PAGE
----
A and I recently moved back home to our shared hometown. In a lot of ways it has been like starting over with new jobs, new banks, building a new house, etc. I expected a lot of things when we left our sleepy beach town, but what I didn't expect was the time it would take to establish a new routine, more specifically, land a new job.
When we moved to the coast we were warned that it would be hard to find work (we moved for A's job, so this advice applied specifically to me), but were shocked and thankful when I landed my first job within a week of moving. I began working immediately and stayed with the same employer for the two years we lived there. My logic on our move was "if I can find a job in Beaufort I can definitely find a job in Winston, no sweat."
I'll admit it wasn't as easy as I thought it would be. I started applying, calling and combing LinkedIn for jobs. I went on lots of interviews, met with lots of people and spent oodles of mornings praying (read: whining) to God about where I was supposed to be, and why I wasn't there yet. Ironically one of the first interviews I had ended up being the place I accepted employment, but I didn't get to that point without a little frustration, and sometimes all you can do is laugh.
Somewhere in the middle of all the dress pants and resume covers I ended up applying for a job with Provincial Events. The job was listed as advertising executive with a company that planned and hosted corporate events. Sounds fun, right?
After a whirlwind of a first interview (I listened to a 10 minute sales pitch, answered that I was a leader, not a follower, and was dismissed for the next applicant), I was shocked to hear that I was selected for a second interview. I was told to report to Sam's Club with a notebook to observe and participate in a corporate event. Sam's Club? That's odd. A red flag waved in my mind, but seeing as how I was still unemployed I figured I had nothing to lose.
I show up at Sam's and I am directed to the sitting area (you know, right next to where your order a corn dog and XL slice of pizza to go with your big gulp) where I hear another rather lengthy sales pitch and am asked a few more marketing questions. Finally the "event" takes place.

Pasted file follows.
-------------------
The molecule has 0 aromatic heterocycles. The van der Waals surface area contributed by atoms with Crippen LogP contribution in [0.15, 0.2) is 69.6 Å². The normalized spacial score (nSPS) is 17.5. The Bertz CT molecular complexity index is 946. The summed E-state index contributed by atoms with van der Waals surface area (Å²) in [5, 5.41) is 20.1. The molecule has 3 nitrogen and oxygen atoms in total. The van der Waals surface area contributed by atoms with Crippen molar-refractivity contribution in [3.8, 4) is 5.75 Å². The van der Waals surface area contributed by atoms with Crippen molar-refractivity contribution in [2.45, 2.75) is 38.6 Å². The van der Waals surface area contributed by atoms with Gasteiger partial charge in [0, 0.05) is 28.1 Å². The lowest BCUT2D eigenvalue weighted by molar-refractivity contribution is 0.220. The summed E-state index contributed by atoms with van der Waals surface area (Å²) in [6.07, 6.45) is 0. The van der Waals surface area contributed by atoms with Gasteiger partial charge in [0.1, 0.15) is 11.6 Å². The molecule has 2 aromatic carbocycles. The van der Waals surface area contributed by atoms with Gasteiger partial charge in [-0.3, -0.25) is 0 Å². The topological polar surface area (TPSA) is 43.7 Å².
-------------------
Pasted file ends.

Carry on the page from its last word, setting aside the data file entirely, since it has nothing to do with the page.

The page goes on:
Yall. The event is literally a card table, set up in the aisle at Sams, covered with bed sheets. The interviewer tells me to stand in the corner and take notes. Then she disappears. A few minutes later I see her pacing the aisles, approaching customers and asking them to feel the sheet, asking them what size their bed is and trying to pitch these bed sheets. After about five minutes she comes over.
"how many pages of notes do you have?"
Um, almost 2
"OH! Well. I will certainly keep going. You need to take tons of notes."
Oh, ok. So, am I supposed to be following you?
I start thinking, If I walk out right now will she chase me? After about 2 more minutes of the same thing she comes back and promptly collects my notes and escorts me back to the hotdog stand. We sit down and she starts telling me about the levels of leadership and the executive program that they have condensed from 12 years down to 1. We talk for a minute about what the "event" was like and what I observed before I broke the golden rule of interviewing: Fake it til you make it.
"Tell me why you think you would make a good account executive with us?"
I don't think I would.
I'm not sure who was more shocked by my response, her or me. She fumbled around a bit as I fought every urge to get up and flee the scene. She asked me a few more questions about what led me to my decision before we agreed to end the interview process and shook hands. I answered respectfully, but honestly about the way they handled applicants and interviews with sweaty hands and a shaky voice. Afterward, I immediately texted A and said, I just ended the interview. Whole thing was a scam.
Afterward I did a little more research and read that several other applicants had a similar experience, finding a listing for marketing/advertising/brand management positions that were actually a ploy to hire salesmen. Lesson here? Read Glassdoor before you go in for an interview!